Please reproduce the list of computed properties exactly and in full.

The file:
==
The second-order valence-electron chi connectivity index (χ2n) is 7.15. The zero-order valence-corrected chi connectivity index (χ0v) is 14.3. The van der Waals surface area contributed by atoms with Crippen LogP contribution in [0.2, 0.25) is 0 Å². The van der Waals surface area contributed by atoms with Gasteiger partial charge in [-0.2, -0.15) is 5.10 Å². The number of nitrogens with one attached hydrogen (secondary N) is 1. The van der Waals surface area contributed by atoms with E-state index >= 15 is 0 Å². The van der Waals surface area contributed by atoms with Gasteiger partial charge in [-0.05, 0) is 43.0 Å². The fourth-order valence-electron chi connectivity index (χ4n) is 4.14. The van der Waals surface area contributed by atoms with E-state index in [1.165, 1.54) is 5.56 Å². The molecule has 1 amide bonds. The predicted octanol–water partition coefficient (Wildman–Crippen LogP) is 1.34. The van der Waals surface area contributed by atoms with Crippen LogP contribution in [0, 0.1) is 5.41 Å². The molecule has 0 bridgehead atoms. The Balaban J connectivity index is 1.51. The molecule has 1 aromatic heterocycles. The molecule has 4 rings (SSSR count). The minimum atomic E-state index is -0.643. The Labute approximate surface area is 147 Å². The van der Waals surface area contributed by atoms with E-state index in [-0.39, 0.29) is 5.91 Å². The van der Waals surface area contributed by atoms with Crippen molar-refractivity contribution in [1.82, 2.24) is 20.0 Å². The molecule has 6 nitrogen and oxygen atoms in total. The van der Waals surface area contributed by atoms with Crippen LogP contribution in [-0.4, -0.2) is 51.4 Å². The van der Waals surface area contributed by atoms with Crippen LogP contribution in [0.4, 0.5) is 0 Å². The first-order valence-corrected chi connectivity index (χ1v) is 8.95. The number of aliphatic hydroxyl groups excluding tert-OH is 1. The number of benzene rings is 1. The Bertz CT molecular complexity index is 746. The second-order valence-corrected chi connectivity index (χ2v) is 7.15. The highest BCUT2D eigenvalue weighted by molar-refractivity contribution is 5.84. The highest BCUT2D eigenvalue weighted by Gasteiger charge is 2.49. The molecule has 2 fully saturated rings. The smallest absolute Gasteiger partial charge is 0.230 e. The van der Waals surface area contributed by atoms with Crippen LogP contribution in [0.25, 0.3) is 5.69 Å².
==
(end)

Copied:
The second-order valence-electron chi connectivity index (χ2n) is 7.15. The zero-order valence-corrected chi connectivity index (χ0v) is 14.3. The van der Waals surface area contributed by atoms with Crippen LogP contribution in [0.2, 0.25) is 0 Å². The van der Waals surface area contributed by atoms with Gasteiger partial charge in [-0.2, -0.15) is 5.10 Å². The number of nitrogens with one attached hydrogen (secondary N) is 1. The van der Waals surface area contributed by atoms with E-state index >= 15 is 0 Å². The van der Waals surface area contributed by atoms with Gasteiger partial charge in [-0.05, 0) is 43.0 Å². The fourth-order valence-electron chi connectivity index (χ4n) is 4.14. The van der Waals surface area contributed by atoms with E-state index in [1.165, 1.54) is 5.56 Å². The molecule has 1 amide bonds. The predicted octanol–water partition coefficient (Wildman–Crippen LogP) is 1.34. The van der Waals surface area contributed by atoms with Crippen LogP contribution in [0, 0.1) is 5.41 Å². The molecule has 0 bridgehead atoms. The Balaban J connectivity index is 1.51. The molecule has 1 aromatic heterocycles. The molecule has 4 rings (SSSR count). The minimum atomic E-state index is -0.643. The Labute approximate surface area is 147 Å². The van der Waals surface area contributed by atoms with E-state index in [-0.39, 0.29) is 5.91 Å². The van der Waals surface area contributed by atoms with Crippen molar-refractivity contribution in [1.82, 2.24) is 20.0 Å². The molecule has 6 nitrogen and oxygen atoms in total. The van der Waals surface area contributed by atoms with Crippen LogP contribution in [-0.4, -0.2) is 51.4 Å². The van der Waals surface area contributed by atoms with Crippen LogP contribution in [0.4, 0.5) is 0 Å². The first-order valence-corrected chi connectivity index (χ1v) is 8.95. The number of aliphatic hydroxyl groups excluding tert-OH is 1. The number of benzene rings is 1. The Bertz CT molecular complexity index is 746. The second-order valence-corrected chi connectivity index (χ2v) is 7.15. The highest BCUT2D eigenvalue weighted by molar-refractivity contribution is 5.84. The highest BCUT2D eigenvalue weighted by Gasteiger charge is 2.49. The molecule has 2 fully saturated rings. The smallest absolute Gasteiger partial charge is 0.230 e. The van der Waals surface area contributed by atoms with Crippen LogP contribution in [0.25, 0.3) is 5.69 Å².